Alexey said there was a meadow there and the animal would likely reappear in a few minutes. But he didn’t. So, Ali started climbing a peak above the position of the tur.  Alexey warned me to be alert. The guide peeked over the peak and the tur bolted away from behind the large rocks. The tur ran away along the rim of the ridge, never presenting me with a shot opportunity. Disappointed, we just watched him disappear across the opposite side.

Day 2 began like the one before: sunshine and a bluebird day. We climbed and then descend slightly towards another pretty, tiny turquoise lake we saw from our spotting place the day before. We descended slightly into the big valley. A field of larger boulders hid us from sight and provided us with excellent visibility all across the valley. Again, there was no sign of animals.

All of a sudden, a commotion started. Ivan spotted a group of turs moving to our left. I immediately grabbed my gun, but from where we lay it was impossible to get in a good shooting position.  I struggled to make it work but to no avail. I asked Alexey to show me exactly where the animal was. Coolly, he pointed out a few landmarks. Through my binoculars, I found a bench in a cranny of a vertical cliff, close to a tiny steep meadow. There, looking intently at the commotion 400 meters away and below, lay the male tur. I saw massive bases but not the length and development of the horn, as he was facing directly at us.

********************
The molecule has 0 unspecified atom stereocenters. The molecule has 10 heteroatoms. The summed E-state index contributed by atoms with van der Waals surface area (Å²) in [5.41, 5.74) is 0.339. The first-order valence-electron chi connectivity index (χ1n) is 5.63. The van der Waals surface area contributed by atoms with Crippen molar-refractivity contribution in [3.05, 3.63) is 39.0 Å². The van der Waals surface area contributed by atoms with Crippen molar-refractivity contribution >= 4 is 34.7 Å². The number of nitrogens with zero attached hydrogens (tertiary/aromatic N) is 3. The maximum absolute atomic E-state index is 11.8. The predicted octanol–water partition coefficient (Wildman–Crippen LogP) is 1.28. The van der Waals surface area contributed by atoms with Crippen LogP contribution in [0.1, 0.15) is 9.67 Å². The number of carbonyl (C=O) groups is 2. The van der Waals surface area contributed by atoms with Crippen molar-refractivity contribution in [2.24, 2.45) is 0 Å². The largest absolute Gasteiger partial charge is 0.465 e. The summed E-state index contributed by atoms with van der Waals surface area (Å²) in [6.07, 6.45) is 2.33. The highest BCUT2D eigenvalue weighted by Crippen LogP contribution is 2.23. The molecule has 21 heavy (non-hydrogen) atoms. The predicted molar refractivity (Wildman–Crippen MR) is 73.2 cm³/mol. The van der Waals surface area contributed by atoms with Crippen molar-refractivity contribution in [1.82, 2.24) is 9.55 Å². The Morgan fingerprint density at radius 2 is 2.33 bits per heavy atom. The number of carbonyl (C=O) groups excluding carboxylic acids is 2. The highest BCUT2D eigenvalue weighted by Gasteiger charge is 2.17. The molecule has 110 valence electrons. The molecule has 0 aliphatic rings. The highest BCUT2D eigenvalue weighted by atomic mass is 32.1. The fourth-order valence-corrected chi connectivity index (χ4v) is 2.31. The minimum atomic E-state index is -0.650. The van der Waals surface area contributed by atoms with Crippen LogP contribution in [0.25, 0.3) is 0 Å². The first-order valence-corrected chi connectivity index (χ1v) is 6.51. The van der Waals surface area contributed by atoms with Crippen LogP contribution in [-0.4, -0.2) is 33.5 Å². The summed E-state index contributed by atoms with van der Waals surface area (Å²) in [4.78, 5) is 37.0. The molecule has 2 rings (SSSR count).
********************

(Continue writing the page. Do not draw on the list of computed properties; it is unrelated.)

Everybody urged me to shoot but I couldn’t from my position. Three or four meters away, out of cover and in full sight of the animal, there was a flat low rock with enough flat meadow around to do the job nicely. I sprinted there and lay down on the grass, putting my backpack on the rock in front of me and settling my gun on it. I picked up the binoculars again and look for the animal, which had not moved, but continued to look at us.

He was facing us at 380 meters, corrected at 360 for the elevation difference. There was no alternative. I needed to shoot him then, while he was lying, looking at us on the very rim of the bench. I do not like shooting at frontal targets, but at least I had a clear, unobstructed view of the vital area at the base of the massive neck.

I was shooting my well-worn Ferlacher Mauser in 6.5x68mm, handloaded with a 127-graom RWS KS bullets (for some unknown reason German calibers seem to prefer German bullets) at 1,000 meters per second. It’s my chamois gun with more than 100 animals to its credit, and I have taken all my Capra species save one with it. I put another bag under my backpack to elevate the forearm more and even found a small rock to provide stability for the rubber toe of the stock.